Pubs and restaurants, sadly, will bear the brunt of the Prime Minister’s latest tightening of coronavirus restrictions, which he announced on Tuesday.
Where will the money that we would have spent in bars and bistros go? To the supermarkets.
They filled the gap when eating out was banned entirely in the initial lockdown and will doubtless do the same now that pubs and restaurants have to close at 10pm.
“This year’s unprecedented growth in grocery demand was in a large part triggered by the shift in consumption from eating outside the home in restaurants to eating in the home,” according to Justin King, who led Sainsbury’s for more than a decade.
Writing before the latest measures were announced, he added: “I do not believe we will return to the pre-Covid levels of dining out any time soon and therefore I expect to see strong grocery demand continuing in the foreseeable future.”
A particular type of supermarket is especially suited to thrive in this new world, Mr King said. This type is the store that can cater both to shoppers who actually visit it and to those who order online and have their goods sent to them from that store, rather than from a centralised warehouse dedicated solely to online orders.
Mr King said: “This strict distinction between ‘bricks and mortar’ and online is a false one. The future model of grocery necessitates seamless customer service across all channels in which the customer chooses to shop.
“The vast majority of capacity growth [in online shopping] during the pandemic has come from Sainsbury’s, Tesco and Asda, which operate a largely ‘in-store pick’ model. Hence nearly all of that growth has come from ‘omnichannel’ supermarkets rather than centralised automated hubs.”
He said more than 80pc of online grocery orders were fulfilled from omnichannel supermarkets operating as a “last-mile hub for both online and offline sales”.
Mr King said the use of giant centralised warehouses might be economic when they were close to large cities such as London. But in other cases the extra cost of delivery from remote hubs would outweigh the efficiency gains of automation in the picking process, he said.
As a result, picking online customers’ orders in stores close to where those customers lived would in most cases be better.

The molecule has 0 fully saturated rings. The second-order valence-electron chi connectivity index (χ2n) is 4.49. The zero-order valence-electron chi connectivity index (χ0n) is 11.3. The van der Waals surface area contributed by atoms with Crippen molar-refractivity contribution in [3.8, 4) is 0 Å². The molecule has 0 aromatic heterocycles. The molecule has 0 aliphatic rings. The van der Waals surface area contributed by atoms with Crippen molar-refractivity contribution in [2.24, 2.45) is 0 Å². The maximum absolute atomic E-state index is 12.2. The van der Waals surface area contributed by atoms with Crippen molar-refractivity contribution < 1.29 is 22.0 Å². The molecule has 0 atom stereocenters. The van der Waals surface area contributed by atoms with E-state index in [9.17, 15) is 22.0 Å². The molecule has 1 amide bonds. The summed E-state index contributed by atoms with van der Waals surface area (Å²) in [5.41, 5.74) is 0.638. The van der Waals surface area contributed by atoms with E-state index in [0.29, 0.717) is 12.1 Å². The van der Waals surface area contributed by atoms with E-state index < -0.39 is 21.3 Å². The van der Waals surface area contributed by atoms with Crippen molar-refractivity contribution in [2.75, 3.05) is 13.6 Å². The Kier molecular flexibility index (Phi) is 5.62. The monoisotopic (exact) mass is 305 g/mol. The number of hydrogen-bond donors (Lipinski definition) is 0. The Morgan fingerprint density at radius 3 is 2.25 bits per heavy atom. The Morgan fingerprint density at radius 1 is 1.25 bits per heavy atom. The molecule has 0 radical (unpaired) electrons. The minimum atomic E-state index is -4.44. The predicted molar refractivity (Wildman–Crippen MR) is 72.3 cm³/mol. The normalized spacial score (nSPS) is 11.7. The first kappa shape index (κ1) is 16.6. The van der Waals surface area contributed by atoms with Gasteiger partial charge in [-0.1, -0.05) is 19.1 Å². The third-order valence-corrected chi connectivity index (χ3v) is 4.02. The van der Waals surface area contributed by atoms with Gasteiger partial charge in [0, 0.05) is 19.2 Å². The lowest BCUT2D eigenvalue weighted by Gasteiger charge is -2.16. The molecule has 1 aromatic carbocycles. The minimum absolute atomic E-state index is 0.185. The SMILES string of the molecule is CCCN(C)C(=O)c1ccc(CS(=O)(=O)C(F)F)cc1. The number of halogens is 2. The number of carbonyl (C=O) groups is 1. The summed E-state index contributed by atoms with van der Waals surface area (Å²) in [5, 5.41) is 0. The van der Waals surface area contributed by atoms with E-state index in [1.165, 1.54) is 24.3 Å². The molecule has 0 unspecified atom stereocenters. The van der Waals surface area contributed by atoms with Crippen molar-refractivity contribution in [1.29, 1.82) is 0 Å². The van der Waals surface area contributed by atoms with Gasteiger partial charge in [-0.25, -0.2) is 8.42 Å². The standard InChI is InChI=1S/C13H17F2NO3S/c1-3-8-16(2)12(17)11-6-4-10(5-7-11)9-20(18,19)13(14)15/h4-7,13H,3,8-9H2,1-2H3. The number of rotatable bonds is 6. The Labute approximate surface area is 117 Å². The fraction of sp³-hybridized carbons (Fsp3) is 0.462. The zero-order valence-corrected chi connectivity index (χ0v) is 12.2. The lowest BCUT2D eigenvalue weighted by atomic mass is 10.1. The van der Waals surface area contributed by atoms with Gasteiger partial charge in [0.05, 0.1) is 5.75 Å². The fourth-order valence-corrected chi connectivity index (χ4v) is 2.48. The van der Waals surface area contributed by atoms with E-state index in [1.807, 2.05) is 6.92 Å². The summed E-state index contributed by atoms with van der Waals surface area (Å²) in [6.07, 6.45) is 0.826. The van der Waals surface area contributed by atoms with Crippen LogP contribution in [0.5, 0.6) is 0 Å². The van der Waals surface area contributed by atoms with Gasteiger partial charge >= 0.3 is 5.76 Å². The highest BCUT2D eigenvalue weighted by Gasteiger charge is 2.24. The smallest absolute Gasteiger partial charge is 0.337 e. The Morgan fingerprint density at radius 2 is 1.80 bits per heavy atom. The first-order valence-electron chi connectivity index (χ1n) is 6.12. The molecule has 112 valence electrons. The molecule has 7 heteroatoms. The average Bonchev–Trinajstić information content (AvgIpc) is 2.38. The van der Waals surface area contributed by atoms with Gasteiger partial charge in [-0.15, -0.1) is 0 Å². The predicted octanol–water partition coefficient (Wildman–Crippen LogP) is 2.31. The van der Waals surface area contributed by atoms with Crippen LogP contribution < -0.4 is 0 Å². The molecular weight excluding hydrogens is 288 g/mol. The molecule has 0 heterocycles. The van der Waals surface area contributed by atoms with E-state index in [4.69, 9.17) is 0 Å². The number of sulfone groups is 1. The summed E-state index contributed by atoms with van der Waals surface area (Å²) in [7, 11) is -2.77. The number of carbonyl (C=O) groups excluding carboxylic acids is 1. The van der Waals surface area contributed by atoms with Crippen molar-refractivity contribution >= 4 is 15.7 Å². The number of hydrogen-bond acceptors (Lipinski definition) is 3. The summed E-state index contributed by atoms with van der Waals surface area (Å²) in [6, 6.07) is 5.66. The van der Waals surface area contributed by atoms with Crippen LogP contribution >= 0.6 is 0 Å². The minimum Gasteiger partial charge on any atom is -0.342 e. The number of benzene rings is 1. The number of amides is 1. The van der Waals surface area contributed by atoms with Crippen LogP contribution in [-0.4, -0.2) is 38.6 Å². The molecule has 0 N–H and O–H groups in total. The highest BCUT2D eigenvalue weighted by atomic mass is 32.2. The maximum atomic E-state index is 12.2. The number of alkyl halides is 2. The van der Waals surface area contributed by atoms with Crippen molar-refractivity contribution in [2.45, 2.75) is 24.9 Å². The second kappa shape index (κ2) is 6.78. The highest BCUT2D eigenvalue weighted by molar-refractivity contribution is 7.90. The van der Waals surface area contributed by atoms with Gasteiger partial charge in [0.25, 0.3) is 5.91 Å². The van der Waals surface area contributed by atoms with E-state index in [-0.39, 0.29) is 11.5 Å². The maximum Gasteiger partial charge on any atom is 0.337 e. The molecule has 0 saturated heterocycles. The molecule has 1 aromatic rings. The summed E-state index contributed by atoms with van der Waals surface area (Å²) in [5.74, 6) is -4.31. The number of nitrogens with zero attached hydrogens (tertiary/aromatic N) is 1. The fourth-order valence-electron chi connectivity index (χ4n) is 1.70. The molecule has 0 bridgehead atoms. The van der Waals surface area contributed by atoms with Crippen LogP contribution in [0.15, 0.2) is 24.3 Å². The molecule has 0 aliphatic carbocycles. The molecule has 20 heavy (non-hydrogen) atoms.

“It’s clear the larger supermarkets operating a truly omnichannel operation with in-store pick capacity were best positioned to respond quickly to the pandemic,” Mr King said. “This further underpins the importance of having the right stores in the right locations to be successful in the grocery industry.”
We have quoted Mr King at such length because it is that idea of “having the right stores in the right locations” that lies at the heart of the strategy of an investment trust we tipped in the early stages of the pandemic, Supermarket Income Reit.
Mr King’s quotes appeared in the trust’s annual report – he is a senior adviser to its management company, Atrato Capital.
The trust has recently added Waitrose to its original tenant roster of Tesco, Sainsbury’s and Morrisons, and continues to focus on stores that are able to meet both online and in-person demand.
The fund has grown quickly in the past year: the value of its portfolio was £477m at its year end in June, compared with £231m a year previously, and since then it has announced plans to raise more money from shareholders to buy more assets. Private investors can take part via the PrimaryBid platform.
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Not only are its tenants financially solid but they are tied into long-term leases that involve “upward-only” inflation-linked rent increases.
As a result of this, and of the trust’s 100pc record of rent collection during the pandemic, it intends to increase this year’s dividend in line with inflation (on the RPI measure, normally more generous than the CPI) to 5.86p from 5.8p in the year to June.
At last night’s share price of 109p the new divi would give a yield of 5.3pc while the premium to net asset value is 7.9pc. Such a high yield, based on a secure and rising income stream, appears strikingly attractive to Questor when Bank Rate is 0.1pc. A strong hold.
Questor says: hold
Share price at close: 109p
Update: Temple Bar
This trust has announced its new manager. We will report in more detail next week.
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